Hey there, Magic: The Gathering art fans! We recently took a good look at the works of Seb McKinnon, a Magic artist from Canada whose art has made a near-immediate and very lasting splash in the fandom of the game. Today, we thought we would go a bit deeper into insights about another artist for Magic who has done plenty of art for it. Let's discuss British artist Carl Critchlow for a bit.
However, because Carl Critchlow's works are so many and so iconic, it is only fitting that we have multiple parts to this particular artist focus. Today we will specifically be looking at some cards with either a darker composition or a darker connotation in relation to its context. Our buddy Darksteel Colossus from the Darksteel set, seen above, is a great example of a card that has a dark composition and very masterfully showcases Critchlow's style.
Meanwhile, cards like Memnarch happen to embody both a darker composition overall and a darker contextual connotation (as, being that Memnarch was the original "big bad" of the Mirrodin storyline, his card's artwork was going to be dark no matter what). There's something quite awe-inducing and at the same time very sinister about Memnarch's form here, thanks to Carl Critchlow's process.
It is clear from treatments of such cards as Memnarch, Darksteel Colossus, and Arcbound Ravager that Critchlow is fantastic at creating the gritty, oiled-up metallics of a world steeped in metal. But what about metal that isn't part of the natural form, and what of the natural form itself? Critchlow has that in spades as well.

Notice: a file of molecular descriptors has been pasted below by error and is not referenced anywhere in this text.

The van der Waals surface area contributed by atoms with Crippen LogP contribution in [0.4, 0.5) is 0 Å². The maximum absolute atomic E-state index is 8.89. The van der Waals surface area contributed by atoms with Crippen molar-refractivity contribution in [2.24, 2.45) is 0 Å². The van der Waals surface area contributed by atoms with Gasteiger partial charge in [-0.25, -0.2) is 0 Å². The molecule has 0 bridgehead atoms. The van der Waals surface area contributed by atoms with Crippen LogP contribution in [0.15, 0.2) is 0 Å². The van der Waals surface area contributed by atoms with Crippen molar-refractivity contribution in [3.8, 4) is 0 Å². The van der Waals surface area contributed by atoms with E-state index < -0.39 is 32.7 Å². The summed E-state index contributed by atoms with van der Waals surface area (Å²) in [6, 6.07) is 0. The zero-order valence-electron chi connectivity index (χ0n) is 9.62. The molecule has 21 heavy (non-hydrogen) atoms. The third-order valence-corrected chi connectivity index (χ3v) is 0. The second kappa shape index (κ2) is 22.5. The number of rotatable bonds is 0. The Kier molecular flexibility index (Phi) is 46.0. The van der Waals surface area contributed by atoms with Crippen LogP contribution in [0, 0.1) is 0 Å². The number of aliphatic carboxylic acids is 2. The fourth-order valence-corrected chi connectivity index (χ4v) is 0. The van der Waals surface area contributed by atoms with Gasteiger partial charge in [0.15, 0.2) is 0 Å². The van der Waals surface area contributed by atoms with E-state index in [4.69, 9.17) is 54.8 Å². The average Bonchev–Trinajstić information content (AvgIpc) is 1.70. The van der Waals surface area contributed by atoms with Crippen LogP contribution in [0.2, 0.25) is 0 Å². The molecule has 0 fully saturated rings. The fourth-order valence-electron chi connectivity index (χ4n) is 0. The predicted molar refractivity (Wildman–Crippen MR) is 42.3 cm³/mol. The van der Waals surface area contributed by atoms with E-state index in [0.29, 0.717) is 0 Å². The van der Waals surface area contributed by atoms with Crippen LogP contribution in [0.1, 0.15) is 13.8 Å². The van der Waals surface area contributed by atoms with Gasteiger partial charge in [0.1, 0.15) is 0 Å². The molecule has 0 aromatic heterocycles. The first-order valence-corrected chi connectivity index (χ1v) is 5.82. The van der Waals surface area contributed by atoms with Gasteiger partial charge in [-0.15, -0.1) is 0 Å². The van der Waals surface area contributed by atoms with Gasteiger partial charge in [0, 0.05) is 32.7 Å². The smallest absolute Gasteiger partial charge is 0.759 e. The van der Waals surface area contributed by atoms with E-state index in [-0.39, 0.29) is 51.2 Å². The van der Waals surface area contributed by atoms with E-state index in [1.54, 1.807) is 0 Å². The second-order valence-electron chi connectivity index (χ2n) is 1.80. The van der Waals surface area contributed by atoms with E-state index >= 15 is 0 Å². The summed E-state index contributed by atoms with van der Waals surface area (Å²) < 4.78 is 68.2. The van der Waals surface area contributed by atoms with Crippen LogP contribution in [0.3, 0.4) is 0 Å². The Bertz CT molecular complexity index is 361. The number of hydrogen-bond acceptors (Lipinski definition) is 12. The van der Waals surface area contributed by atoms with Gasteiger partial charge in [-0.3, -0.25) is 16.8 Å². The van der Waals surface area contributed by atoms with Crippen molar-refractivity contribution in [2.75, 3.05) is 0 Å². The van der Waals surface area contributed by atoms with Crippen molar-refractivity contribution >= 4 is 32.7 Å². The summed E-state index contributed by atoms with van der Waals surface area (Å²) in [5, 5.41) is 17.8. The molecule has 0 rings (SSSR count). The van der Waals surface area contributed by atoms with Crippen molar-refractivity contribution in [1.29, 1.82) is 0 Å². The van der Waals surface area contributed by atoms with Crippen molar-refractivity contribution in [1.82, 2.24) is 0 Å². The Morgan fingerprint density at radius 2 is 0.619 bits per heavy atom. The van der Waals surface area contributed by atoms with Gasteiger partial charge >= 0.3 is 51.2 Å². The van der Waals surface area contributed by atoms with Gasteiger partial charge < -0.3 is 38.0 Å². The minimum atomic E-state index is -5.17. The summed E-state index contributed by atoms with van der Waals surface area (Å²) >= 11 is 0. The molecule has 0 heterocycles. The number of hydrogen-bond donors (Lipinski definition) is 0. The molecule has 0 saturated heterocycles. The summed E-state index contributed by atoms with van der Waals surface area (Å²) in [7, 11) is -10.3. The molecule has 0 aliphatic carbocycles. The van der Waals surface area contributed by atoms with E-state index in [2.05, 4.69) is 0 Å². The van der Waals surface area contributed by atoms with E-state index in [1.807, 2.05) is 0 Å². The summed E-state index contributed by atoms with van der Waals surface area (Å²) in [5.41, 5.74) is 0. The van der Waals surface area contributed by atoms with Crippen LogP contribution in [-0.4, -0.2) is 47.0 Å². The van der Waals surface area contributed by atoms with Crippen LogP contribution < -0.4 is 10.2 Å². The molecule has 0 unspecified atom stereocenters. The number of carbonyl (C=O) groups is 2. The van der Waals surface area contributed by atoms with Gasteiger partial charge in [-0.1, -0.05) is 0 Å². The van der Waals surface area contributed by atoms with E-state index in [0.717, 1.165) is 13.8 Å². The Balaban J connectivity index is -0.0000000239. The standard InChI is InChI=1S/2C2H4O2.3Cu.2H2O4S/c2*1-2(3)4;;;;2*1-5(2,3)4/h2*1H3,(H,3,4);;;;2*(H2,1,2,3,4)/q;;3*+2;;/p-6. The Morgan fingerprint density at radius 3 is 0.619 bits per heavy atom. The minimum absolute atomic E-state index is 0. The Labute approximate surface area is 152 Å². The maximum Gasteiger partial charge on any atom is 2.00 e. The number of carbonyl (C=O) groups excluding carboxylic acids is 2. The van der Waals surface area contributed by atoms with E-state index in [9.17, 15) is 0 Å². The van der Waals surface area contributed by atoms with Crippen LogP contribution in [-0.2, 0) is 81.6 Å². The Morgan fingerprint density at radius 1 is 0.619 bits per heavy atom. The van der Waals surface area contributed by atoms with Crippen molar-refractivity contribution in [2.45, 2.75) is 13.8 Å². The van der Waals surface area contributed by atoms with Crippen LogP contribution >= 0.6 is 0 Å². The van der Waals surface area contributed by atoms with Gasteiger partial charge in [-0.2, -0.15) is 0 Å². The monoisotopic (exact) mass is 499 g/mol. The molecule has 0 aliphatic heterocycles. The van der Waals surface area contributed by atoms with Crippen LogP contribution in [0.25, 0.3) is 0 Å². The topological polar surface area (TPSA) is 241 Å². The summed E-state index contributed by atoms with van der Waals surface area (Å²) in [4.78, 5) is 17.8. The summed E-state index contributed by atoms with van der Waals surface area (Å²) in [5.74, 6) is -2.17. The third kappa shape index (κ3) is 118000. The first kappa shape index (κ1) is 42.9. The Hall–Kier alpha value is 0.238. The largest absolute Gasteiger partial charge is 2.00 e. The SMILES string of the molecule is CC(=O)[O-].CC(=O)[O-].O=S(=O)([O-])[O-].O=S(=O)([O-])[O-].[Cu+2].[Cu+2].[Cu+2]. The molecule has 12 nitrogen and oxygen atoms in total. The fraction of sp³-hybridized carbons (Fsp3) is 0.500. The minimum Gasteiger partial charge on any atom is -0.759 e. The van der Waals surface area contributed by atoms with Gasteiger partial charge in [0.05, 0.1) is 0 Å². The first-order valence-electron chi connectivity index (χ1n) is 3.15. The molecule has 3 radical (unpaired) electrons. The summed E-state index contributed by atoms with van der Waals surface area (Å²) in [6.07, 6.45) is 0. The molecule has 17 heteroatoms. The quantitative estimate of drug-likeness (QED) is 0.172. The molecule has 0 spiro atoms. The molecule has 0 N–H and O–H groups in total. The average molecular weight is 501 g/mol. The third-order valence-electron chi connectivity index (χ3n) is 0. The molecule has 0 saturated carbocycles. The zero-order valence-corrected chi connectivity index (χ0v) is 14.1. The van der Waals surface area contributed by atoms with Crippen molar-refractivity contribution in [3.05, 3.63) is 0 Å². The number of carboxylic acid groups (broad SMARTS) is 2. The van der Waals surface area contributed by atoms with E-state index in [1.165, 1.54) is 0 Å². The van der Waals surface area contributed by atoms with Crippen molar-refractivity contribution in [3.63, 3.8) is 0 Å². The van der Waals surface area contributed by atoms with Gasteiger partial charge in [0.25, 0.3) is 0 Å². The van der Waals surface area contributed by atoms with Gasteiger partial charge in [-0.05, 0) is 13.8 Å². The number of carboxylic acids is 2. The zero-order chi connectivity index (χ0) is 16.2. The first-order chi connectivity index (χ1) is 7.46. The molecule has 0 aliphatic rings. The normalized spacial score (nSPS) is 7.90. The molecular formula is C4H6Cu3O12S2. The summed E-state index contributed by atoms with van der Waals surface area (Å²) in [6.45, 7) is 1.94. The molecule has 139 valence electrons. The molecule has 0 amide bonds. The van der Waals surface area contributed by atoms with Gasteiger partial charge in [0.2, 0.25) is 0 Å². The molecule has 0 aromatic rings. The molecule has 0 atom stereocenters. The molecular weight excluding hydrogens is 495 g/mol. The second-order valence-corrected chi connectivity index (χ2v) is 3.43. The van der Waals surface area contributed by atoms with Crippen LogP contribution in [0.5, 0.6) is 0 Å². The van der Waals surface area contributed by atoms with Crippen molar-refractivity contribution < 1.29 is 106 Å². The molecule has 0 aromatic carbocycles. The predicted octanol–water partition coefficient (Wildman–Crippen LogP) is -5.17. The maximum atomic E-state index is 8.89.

For what it's worth, Carl Critchlow does amazing things with creating the image of rotting flesh on a canvas. There's a lot to this, from characters who are mundane and nameless to figures who are actually noted in the story.
And who can even forget the card Raise Dead? Critchlow's approach to that card's art has made his version, arguably, the most iconic version of it.
Next time we speak on Critchlow, we will be sure to look at his approach to lighter work, more full of life and full of growth than these pieces, but for now, let's bask in the artistry of Carl Critchlow's darkness.
What do you think of Carl Critchlow's art for Magic: The Gathering? Many of his pieces are notoriously hard to find online, but he does have a website that you can look at here. Let us know your opinion of his work in the comments below!